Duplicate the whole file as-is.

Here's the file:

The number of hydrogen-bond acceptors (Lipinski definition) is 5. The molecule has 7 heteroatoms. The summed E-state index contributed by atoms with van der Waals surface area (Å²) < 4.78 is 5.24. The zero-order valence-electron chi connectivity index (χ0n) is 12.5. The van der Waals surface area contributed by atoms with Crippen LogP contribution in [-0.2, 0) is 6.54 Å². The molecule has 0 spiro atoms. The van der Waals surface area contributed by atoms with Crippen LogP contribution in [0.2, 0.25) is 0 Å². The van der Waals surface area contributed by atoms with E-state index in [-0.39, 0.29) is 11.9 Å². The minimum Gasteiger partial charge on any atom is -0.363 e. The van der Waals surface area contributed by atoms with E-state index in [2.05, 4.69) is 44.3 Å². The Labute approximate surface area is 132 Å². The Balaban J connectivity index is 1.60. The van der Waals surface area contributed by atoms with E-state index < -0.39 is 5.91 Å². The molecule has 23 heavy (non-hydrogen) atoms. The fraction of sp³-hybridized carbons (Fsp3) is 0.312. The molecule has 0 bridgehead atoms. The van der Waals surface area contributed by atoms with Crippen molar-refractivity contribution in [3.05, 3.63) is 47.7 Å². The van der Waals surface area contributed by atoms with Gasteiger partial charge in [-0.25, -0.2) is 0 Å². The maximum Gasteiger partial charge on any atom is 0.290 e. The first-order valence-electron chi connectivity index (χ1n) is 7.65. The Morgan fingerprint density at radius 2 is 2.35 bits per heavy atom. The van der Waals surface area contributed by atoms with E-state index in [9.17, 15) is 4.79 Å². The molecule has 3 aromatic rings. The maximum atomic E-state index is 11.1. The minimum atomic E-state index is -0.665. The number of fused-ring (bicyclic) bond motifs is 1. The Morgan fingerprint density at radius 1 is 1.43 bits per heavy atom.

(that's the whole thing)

The number of hydrogen-bond acceptors (Lipinski definition) is 5. The molecule has 7 heteroatoms. The summed E-state index contributed by atoms with van der Waals surface area (Å²) < 4.78 is 5.24. The zero-order valence-electron chi connectivity index (χ0n) is 12.5. The van der Waals surface area contributed by atoms with Crippen LogP contribution in [-0.2, 0) is 6.54 Å². The molecule has 0 spiro atoms. The van der Waals surface area contributed by atoms with Crippen LogP contribution in [0.2, 0.25) is 0 Å². The van der Waals surface area contributed by atoms with E-state index in [-0.39, 0.29) is 11.9 Å². The minimum Gasteiger partial charge on any atom is -0.363 e. The van der Waals surface area contributed by atoms with E-state index in [2.05, 4.69) is 44.3 Å². The Labute approximate surface area is 132 Å². The Balaban J connectivity index is 1.60. The van der Waals surface area contributed by atoms with E-state index < -0.39 is 5.91 Å². The molecule has 23 heavy (non-hydrogen) atoms. The fraction of sp³-hybridized carbons (Fsp3) is 0.312. The molecule has 0 bridgehead atoms. The van der Waals surface area contributed by atoms with Crippen molar-refractivity contribution in [3.05, 3.63) is 47.7 Å². The van der Waals surface area contributed by atoms with Gasteiger partial charge in [-0.25, -0.2) is 0 Å². The maximum Gasteiger partial charge on any atom is 0.290 e. The first-order valence-electron chi connectivity index (χ1n) is 7.65. The Morgan fingerprint density at radius 2 is 2.35 bits per heavy atom. The van der Waals surface area contributed by atoms with E-state index in [9.17, 15) is 4.79 Å². The molecule has 3 aromatic rings. The maximum atomic E-state index is 11.1. The minimum atomic E-state index is -0.665. The number of fused-ring (bicyclic) bond motifs is 1. The Morgan fingerprint density at radius 1 is 1.43 bits per heavy atom.